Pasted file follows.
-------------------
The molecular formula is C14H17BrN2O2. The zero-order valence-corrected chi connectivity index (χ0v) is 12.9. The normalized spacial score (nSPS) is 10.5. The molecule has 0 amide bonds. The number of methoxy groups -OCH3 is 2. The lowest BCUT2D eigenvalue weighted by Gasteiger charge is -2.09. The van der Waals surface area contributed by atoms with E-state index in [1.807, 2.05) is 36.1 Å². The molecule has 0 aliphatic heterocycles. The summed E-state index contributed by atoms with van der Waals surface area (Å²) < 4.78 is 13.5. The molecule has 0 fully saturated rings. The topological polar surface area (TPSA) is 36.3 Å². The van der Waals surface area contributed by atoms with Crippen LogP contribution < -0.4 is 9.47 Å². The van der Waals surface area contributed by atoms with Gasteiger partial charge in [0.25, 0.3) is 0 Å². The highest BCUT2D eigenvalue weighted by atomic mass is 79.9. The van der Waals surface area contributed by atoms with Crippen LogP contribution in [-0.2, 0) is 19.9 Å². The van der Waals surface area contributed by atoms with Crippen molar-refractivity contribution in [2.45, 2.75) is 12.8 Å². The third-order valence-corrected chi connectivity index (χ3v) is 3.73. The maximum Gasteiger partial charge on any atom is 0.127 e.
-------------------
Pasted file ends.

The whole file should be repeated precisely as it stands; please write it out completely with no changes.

The molecular formula is C14H17BrN2O2. The zero-order valence-corrected chi connectivity index (χ0v) is 12.9. The normalized spacial score (nSPS) is 10.5. The molecule has 0 amide bonds. The number of methoxy groups -OCH3 is 2. The lowest BCUT2D eigenvalue weighted by Gasteiger charge is -2.09. The van der Waals surface area contributed by atoms with E-state index in [1.807, 2.05) is 36.1 Å². The molecule has 0 aliphatic heterocycles. The summed E-state index contributed by atoms with van der Waals surface area (Å²) < 4.78 is 13.5. The molecule has 0 fully saturated rings. The topological polar surface area (TPSA) is 36.3 Å². The van der Waals surface area contributed by atoms with Crippen LogP contribution < -0.4 is 9.47 Å². The van der Waals surface area contributed by atoms with Gasteiger partial charge in [0.25, 0.3) is 0 Å². The highest BCUT2D eigenvalue weighted by atomic mass is 79.9. The van der Waals surface area contributed by atoms with Crippen LogP contribution in [-0.2, 0) is 19.9 Å². The van der Waals surface area contributed by atoms with Crippen molar-refractivity contribution in [2.45, 2.75) is 12.8 Å². The third-order valence-corrected chi connectivity index (χ3v) is 3.73. The maximum Gasteiger partial charge on any atom is 0.127 e.